Buford Media president Ben Hooks has dropped out of the running for about 70,000 subscribers owned by R&A Management, formerly Rifkin Associates, in West Virginia and several Midwestern states.
Buford had signed a letter of intent for the properties in July. The systems are located in West Virginia, Ohio, Pennsylvania, Illinois, Indiana and Southeast Missouri.
Back in 1999, R&A — which does business as Alliance Communications — had about 100,000 subscribers. Since then, it's lost customers to direct-broadcast satellite competitors.
"We were working on Alliance, but that took a different twist," Hooks said. "Probably one of the biggest issues I've got is that I want to start out with a larger scale of customers. I'm not interested in doing a 5,000- or 10,000-subscriber deal, so my pickings are not as good as they used to be."
Hooks isn't out of the deal market yet, he stressed.
"We're staying in the business and we're going to remain patient," he said. "I have no intention of leaving the industry. When the time is right, the time will be right. I just have to be patient."
Slow deal market
Hooks has company. Several other former cable executives who attempted to regain a foothold in the market are finding a dearth of deals.
In the past year, at least three other former cable executives have tried to get back into the industry, including Bresnan Communications president Bill Bresnan, former Simmons Communications Corp. founder Steve Simmons and former Vista Communications Inc. CEO Neil McHugh.
While Bresnan landed a deal to buy 320,000 subscribers from AT&T Broadband (now Comcast Corp.) earlier this year, that deal has run into a few snags.
According to sources, Bresnan ran into difficulty trying to line up financing for the deal after the high-yield debt market went south. Comcast is expected to provide some type of seller financing to allow Bresnan to complete the deal.
Simmons — who earlier this year formed Patriot Media & Communications with private-equity firm Spectrum Equity Investors to purchase 80,000 subscribers from RCN Corp., for $245 million — has yet to close on that deal.
McHugh, who sold his last Vista Communications system to Charter Communications Inc. in 1998, has been trying for months to acquire smaller rural systems. He formed Vista III Media with private equity firm Boston Ventures in October 2001, and so far has about 27,000 subscribers in Northeast Mississippi. His most recent deal was in May for about 1,500 customers in Holly Springs, Miss.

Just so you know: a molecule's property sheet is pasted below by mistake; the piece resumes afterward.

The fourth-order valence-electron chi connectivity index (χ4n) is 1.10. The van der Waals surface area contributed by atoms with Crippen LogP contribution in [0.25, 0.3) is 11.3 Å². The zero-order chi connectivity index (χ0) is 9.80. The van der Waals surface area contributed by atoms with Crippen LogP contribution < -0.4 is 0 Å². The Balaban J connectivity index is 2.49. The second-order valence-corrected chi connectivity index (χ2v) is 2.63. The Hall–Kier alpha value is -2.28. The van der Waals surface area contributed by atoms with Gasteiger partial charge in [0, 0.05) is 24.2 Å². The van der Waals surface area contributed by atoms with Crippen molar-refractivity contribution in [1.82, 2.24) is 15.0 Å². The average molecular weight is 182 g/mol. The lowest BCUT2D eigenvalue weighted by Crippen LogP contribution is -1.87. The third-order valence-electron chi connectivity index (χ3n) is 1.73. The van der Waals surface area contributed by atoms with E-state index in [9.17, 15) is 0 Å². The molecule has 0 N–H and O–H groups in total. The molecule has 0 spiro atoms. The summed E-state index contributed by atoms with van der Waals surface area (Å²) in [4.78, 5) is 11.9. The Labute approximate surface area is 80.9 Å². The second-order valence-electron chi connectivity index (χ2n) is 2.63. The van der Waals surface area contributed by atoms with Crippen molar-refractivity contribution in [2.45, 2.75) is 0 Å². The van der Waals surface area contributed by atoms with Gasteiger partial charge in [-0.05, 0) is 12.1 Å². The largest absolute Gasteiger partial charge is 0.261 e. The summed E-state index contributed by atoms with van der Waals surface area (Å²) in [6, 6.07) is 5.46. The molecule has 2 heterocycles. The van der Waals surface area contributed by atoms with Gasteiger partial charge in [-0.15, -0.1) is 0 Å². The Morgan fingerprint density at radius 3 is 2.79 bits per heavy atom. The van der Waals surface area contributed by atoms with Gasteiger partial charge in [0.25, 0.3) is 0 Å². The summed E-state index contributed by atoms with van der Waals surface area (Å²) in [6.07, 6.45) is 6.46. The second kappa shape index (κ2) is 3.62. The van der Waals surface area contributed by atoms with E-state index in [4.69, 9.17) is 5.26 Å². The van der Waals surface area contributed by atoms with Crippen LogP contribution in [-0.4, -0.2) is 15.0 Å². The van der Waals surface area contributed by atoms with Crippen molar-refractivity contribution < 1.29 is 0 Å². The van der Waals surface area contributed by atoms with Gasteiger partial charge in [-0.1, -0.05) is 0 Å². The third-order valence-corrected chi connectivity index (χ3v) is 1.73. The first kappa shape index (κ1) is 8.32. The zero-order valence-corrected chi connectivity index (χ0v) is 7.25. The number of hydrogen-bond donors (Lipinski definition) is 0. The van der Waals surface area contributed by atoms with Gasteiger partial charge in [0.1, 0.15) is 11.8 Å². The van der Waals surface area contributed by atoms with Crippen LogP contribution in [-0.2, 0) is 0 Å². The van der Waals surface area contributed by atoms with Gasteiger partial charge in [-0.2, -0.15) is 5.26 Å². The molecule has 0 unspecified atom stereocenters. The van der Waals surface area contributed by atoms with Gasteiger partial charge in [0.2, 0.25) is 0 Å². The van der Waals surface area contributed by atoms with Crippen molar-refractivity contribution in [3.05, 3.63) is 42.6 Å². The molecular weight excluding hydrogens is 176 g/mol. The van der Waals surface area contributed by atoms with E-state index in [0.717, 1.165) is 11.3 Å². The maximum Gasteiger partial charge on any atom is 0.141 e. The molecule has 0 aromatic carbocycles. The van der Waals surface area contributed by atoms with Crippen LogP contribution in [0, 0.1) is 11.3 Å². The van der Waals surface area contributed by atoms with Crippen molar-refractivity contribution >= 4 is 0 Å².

Sold in '99
The Alliance deal would have been a major one for Hooks, who has been looking to rebuild his cable company after selling Buford Cable to Classic Communications Inc. in 1999 for about $300 million. He's been in search of cable properties for several months, and currently has about 7,000 subscribers in Arkansas.
Hooks would not say why the R&A deal soured, but sources said price was a central reason.
According to sources, Hooks offered between $800 and $1,500 per subscriber for the operations, or between $56 million and $105 million. But apparently R&A wanted more.
Adding to the problem is the fact that Hooks may have found it difficult to raise money for the purchase because of the condition of the properties.
According to several sources within the cable community, the Alliance systems are in dire need of work.
Those same sources said that because the systems are so small — some have as few as 500 subscribers per headend — it will be difficult to provide advanced services in an economical manner.
Although the systems are primarily in rural areas, they held the potential to make money — provided Hooks could find an economical way to provide digital-video and high-speed-data services.
Hooks had been a big proponent of WSNet Inc.'s satellite digital offering, but since that company filed for Chapter 11 bankruptcy protection in October, its ability to provide additional service is now under a cloud.
In the past, Rifkin had been a big player in the secondary markets, but it sold 460,000 subscribers in most of its better properties to Charter Communications Inc. in 1999 for $1.5 billion. Though Rifkin held on to some very small rural systems after the Charter deal with the intention of growing its rural base, the company scrapped those plans about three years ago.